Definition of acedia in English:

acedia

Syllabification: a·ce·di·a
Pronunciation: /əˈsēdēə
 
/

noun

  • Spiritual or mental sloth; apathy.
    More example sentences
    • I would, however, still be feeling something - melancholia or acedia, ennui, despair, nameless dread or another such psychic state historically lacking effective treatment.
    • Faced with this situation, Smithson felt that the task of the artist was to cultivate a thoroughgoing acedia: ‘The artist should be an actor who refuses to act’ and ‘Immobility and inertia are what many of the most gifted artists prefer.’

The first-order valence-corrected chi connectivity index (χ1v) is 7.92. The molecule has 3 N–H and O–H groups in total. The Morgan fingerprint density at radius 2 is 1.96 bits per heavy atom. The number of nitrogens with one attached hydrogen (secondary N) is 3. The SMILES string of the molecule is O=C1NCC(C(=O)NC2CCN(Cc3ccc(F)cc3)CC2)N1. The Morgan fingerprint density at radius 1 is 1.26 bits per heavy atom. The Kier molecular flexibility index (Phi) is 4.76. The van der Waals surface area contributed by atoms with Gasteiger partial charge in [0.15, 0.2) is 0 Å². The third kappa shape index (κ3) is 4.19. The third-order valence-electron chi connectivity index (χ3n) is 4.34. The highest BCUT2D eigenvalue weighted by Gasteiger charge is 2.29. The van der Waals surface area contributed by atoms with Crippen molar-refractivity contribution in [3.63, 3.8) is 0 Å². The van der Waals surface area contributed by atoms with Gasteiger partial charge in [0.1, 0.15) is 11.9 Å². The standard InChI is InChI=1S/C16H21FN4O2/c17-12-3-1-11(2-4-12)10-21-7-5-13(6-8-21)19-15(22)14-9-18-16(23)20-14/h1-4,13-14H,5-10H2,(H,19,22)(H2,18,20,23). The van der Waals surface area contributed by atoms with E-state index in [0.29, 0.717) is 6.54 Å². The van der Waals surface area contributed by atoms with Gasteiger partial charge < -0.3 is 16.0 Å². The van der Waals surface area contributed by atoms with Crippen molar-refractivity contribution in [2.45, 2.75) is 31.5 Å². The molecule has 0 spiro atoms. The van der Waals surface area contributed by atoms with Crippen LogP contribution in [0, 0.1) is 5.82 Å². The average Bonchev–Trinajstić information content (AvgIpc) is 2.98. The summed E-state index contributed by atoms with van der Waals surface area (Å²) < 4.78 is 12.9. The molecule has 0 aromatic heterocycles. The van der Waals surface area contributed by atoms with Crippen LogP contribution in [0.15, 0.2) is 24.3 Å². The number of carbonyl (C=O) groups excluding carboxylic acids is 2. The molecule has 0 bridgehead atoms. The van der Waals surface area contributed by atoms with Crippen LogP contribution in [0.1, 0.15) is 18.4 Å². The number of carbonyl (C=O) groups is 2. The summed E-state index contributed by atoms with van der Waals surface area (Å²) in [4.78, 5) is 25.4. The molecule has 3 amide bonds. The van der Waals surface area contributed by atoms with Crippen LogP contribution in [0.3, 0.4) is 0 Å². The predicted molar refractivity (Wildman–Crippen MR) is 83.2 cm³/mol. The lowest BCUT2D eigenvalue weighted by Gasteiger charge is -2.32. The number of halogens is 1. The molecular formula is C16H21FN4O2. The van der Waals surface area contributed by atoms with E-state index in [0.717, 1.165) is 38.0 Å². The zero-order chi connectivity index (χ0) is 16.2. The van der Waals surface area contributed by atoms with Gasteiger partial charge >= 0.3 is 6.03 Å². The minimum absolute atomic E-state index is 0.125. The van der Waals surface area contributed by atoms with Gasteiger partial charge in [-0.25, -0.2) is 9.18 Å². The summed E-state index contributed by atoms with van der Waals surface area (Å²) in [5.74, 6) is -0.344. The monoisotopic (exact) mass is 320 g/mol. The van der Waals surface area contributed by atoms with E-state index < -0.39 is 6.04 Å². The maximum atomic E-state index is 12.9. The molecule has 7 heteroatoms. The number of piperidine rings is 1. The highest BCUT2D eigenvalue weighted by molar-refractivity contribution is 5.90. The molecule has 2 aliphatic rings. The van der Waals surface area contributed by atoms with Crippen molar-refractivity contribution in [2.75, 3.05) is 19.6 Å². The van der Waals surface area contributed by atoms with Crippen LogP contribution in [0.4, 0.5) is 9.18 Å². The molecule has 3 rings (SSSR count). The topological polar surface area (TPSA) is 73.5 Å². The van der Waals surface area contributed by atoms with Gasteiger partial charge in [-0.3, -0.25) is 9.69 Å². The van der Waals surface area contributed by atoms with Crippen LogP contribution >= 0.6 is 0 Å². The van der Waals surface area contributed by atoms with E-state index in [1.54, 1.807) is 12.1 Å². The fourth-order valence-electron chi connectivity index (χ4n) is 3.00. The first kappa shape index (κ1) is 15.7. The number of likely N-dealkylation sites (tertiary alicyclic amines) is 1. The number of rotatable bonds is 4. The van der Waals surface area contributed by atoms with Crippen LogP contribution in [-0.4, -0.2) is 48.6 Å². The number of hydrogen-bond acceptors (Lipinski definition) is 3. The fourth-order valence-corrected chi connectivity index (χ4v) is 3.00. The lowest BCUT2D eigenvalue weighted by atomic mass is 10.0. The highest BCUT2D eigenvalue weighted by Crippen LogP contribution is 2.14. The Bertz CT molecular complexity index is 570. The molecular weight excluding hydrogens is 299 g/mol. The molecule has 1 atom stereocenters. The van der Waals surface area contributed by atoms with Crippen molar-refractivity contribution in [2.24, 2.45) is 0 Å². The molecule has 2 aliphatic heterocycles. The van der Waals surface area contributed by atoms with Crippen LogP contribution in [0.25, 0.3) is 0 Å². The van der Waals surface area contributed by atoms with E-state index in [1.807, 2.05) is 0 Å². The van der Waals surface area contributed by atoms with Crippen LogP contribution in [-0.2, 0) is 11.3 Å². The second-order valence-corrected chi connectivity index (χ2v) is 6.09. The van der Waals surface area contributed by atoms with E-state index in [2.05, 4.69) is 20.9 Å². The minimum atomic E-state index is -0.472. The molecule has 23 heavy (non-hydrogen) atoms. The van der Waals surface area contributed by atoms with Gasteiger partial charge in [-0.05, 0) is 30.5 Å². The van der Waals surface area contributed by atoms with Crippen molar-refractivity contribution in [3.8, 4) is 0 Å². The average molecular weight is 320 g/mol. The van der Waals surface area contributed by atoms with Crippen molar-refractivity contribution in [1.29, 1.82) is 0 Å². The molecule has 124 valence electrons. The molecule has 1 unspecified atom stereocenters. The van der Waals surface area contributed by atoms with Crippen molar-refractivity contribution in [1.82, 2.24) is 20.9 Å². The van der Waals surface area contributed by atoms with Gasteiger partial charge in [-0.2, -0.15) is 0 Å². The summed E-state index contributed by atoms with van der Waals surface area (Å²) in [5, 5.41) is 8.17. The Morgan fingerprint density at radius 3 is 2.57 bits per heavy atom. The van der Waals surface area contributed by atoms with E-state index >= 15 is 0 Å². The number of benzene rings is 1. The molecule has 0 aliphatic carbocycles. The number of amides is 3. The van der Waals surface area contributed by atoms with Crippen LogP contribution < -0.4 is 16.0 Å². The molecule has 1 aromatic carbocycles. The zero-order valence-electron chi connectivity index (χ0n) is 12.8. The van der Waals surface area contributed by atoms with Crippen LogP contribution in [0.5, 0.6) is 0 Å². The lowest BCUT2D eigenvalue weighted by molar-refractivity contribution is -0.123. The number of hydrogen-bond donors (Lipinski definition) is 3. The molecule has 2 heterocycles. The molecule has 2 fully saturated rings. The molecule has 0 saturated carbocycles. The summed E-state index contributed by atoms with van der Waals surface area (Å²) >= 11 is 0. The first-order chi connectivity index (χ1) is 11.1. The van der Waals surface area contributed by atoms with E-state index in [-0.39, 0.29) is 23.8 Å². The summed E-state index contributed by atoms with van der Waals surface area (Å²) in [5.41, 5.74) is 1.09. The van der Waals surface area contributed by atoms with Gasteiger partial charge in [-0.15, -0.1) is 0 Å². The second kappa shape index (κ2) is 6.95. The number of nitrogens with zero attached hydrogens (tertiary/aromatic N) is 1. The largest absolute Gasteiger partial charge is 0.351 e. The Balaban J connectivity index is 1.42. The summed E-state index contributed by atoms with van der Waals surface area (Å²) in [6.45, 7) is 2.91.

• R. R. Reno's connection of an overblown fear of suffering with acedia or spiritual apathy in ‘Fighting the Noonday Devil’ (August / September) gave me an ‘aha!’

Origin

early 17th century: late Latin, from Greek akēdia 'listlessness', from a- 'without' + kēdos 'care'.

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Word of the day coloratura
Pronunciation: ˌkələrəˈto͝orə
noun
elaborate ornamentation of a vocal melody